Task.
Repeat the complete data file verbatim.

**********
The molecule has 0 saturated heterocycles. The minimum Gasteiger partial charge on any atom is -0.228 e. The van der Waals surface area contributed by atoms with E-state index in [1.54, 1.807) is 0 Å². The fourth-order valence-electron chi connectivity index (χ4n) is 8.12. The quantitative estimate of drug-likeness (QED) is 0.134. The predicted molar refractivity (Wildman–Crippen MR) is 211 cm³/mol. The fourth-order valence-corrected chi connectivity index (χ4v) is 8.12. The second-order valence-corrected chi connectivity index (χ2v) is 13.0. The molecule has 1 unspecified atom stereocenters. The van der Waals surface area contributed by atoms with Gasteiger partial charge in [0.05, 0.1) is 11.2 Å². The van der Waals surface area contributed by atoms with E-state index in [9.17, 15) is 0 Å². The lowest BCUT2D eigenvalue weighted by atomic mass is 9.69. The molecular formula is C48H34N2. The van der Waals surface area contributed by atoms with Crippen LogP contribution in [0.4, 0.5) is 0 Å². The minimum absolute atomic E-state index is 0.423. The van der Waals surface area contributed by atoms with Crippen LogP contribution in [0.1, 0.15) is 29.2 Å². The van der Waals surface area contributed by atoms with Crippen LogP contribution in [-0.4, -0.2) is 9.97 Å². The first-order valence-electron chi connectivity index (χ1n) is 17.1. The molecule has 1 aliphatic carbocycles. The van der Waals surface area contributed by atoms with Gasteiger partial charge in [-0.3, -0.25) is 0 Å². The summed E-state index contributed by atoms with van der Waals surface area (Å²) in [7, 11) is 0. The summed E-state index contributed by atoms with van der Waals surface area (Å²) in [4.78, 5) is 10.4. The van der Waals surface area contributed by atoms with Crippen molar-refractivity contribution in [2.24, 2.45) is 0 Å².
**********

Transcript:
The molecule has 0 saturated heterocycles. The minimum Gasteiger partial charge on any atom is -0.228 e. The van der Waals surface area contributed by atoms with E-state index in [1.54, 1.807) is 0 Å². The fourth-order valence-electron chi connectivity index (χ4n) is 8.12. The quantitative estimate of drug-likeness (QED) is 0.134. The predicted molar refractivity (Wildman–Crippen MR) is 211 cm³/mol. The fourth-order valence-corrected chi connectivity index (χ4v) is 8.12. The second-order valence-corrected chi connectivity index (χ2v) is 13.0. The molecule has 1 unspecified atom stereocenters. The van der Waals surface area contributed by atoms with Gasteiger partial charge in [0.05, 0.1) is 11.2 Å². The van der Waals surface area contributed by atoms with E-state index in [9.17, 15) is 0 Å². The lowest BCUT2D eigenvalue weighted by atomic mass is 9.69. The molecular formula is C48H34N2. The van der Waals surface area contributed by atoms with Crippen LogP contribution in [0.4, 0.5) is 0 Å². The minimum absolute atomic E-state index is 0.423. The van der Waals surface area contributed by atoms with Crippen LogP contribution in [0.1, 0.15) is 29.2 Å². The van der Waals surface area contributed by atoms with Crippen LogP contribution in [-0.4, -0.2) is 9.97 Å². The first-order valence-electron chi connectivity index (χ1n) is 17.1. The molecule has 1 aliphatic carbocycles. The van der Waals surface area contributed by atoms with Gasteiger partial charge in [-0.3, -0.25) is 0 Å². The summed E-state index contributed by atoms with van der Waals surface area (Å²) in [7, 11) is 0. The summed E-state index contributed by atoms with van der Waals surface area (Å²) in [4.78, 5) is 10.4. The van der Waals surface area contributed by atoms with Crippen molar-refractivity contribution in [2.24, 2.45) is 0 Å².